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Livestock Pipeline Maintenance

Livestock Pipeline Maintenance

by Martin W. Gugelman, Civil Engineering Technician
Natural Resources Conservation Service
Scott City, Kansas

Have you recently installed or are you planning to install a livestock pipeline on your land?

A properly installed livestock pipeline can become out of sight and out of mind—the tanks at the end of the pipeline just magically sit full of water ready for your livestock to drink. With some periodic maintenance, this can be the scenario for many years to come.

A good maintenance plan should include inspection of the trench for settlement every spring, fall, and after any significant rainfall event. If settlement occurs and is not backfilled, the pipe could settle and break, or freeze and break in the winter. Either of these things will prove far more costly to repair than backfilling the trench as needed.

Another important item to inspect is any air/vacuum relief valves. These should be inspected to ensure that they are not leaking, and that there are no obstructions that could inhibit air from passing in or out of the valve.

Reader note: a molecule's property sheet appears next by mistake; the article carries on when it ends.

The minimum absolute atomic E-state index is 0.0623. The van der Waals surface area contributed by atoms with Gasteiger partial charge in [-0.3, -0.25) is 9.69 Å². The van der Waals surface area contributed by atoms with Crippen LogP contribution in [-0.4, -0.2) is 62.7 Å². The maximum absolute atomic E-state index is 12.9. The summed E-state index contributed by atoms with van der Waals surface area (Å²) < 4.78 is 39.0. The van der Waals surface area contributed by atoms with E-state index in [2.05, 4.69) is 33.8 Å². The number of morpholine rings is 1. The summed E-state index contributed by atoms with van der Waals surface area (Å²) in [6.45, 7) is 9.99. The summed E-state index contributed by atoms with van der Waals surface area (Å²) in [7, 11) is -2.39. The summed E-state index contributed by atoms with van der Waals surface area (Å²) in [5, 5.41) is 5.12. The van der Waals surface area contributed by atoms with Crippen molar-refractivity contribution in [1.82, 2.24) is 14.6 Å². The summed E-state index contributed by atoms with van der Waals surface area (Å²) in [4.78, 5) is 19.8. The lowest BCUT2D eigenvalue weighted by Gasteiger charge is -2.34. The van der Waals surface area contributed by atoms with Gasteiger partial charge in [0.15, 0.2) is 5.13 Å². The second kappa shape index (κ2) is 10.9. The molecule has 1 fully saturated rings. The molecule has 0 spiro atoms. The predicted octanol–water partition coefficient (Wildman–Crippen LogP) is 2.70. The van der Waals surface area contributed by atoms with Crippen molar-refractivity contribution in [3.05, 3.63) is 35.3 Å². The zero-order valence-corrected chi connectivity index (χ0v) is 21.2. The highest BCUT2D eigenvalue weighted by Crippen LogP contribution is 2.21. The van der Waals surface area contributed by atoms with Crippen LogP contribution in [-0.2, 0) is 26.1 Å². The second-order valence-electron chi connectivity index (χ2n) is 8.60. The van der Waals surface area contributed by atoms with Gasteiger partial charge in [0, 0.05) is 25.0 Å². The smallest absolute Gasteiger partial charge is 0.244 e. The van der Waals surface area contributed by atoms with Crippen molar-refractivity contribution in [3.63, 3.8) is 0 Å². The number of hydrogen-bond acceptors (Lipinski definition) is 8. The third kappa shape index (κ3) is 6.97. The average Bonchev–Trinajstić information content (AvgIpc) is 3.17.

While doing this inspection it would also be a good time to inspect the well and tank sites. The well should be checked for leaks and to see that it is operating at the appropriate pressure. The tank site should be inspected to ensure that the tank has not been damaged and that the float or overflow is operating as planned to prevent mud holes and wasted water.

These few maintenance items should take a small amount of time and could save you a lot of time and money over the life of your pipeline system.

For more information about maintenance of livestock pipelines, please contact your local Natural Resources Conservation Service (NRCS) office or conservation district office located at your local county USDA Service Center. To learn more about NRCS, visit the Kansas NRCS Web site at www.ks.nrcs.usda.gov.

This article is also available in Microsoft Word format.

Livestock Pipeline Maintenance (DOC; 47 KB)